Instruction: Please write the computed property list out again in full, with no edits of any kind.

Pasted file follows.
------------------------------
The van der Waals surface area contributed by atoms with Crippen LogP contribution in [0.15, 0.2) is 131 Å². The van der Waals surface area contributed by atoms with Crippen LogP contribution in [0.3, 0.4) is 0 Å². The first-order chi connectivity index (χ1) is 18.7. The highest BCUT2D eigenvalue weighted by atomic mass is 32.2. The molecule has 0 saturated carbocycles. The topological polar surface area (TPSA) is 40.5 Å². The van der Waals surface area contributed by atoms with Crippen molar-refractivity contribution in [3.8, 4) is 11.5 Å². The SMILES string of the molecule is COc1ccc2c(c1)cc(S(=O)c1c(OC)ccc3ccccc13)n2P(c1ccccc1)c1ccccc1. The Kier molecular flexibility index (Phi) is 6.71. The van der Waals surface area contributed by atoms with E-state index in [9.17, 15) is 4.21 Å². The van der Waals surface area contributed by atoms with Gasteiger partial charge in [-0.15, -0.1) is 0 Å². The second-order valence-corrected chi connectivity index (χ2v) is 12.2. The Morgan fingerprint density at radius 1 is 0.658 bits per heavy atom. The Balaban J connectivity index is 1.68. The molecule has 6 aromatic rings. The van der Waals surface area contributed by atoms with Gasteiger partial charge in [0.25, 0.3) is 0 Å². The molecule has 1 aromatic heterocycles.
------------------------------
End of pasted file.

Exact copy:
The van der Waals surface area contributed by atoms with Crippen LogP contribution in [0.15, 0.2) is 131 Å². The van der Waals surface area contributed by atoms with Crippen LogP contribution in [0.3, 0.4) is 0 Å². The first-order chi connectivity index (χ1) is 18.7. The highest BCUT2D eigenvalue weighted by atomic mass is 32.2. The molecule has 0 saturated carbocycles. The topological polar surface area (TPSA) is 40.5 Å². The van der Waals surface area contributed by atoms with Crippen molar-refractivity contribution in [3.8, 4) is 11.5 Å². The SMILES string of the molecule is COc1ccc2c(c1)cc(S(=O)c1c(OC)ccc3ccccc13)n2P(c1ccccc1)c1ccccc1. The Kier molecular flexibility index (Phi) is 6.71. The van der Waals surface area contributed by atoms with E-state index in [9.17, 15) is 4.21 Å². The van der Waals surface area contributed by atoms with Gasteiger partial charge in [-0.15, -0.1) is 0 Å². The second-order valence-corrected chi connectivity index (χ2v) is 12.2. The Morgan fingerprint density at radius 1 is 0.658 bits per heavy atom. The Balaban J connectivity index is 1.68. The molecule has 6 aromatic rings. The van der Waals surface area contributed by atoms with Gasteiger partial charge in [0.25, 0.3) is 0 Å². The molecule has 1 aromatic heterocycles.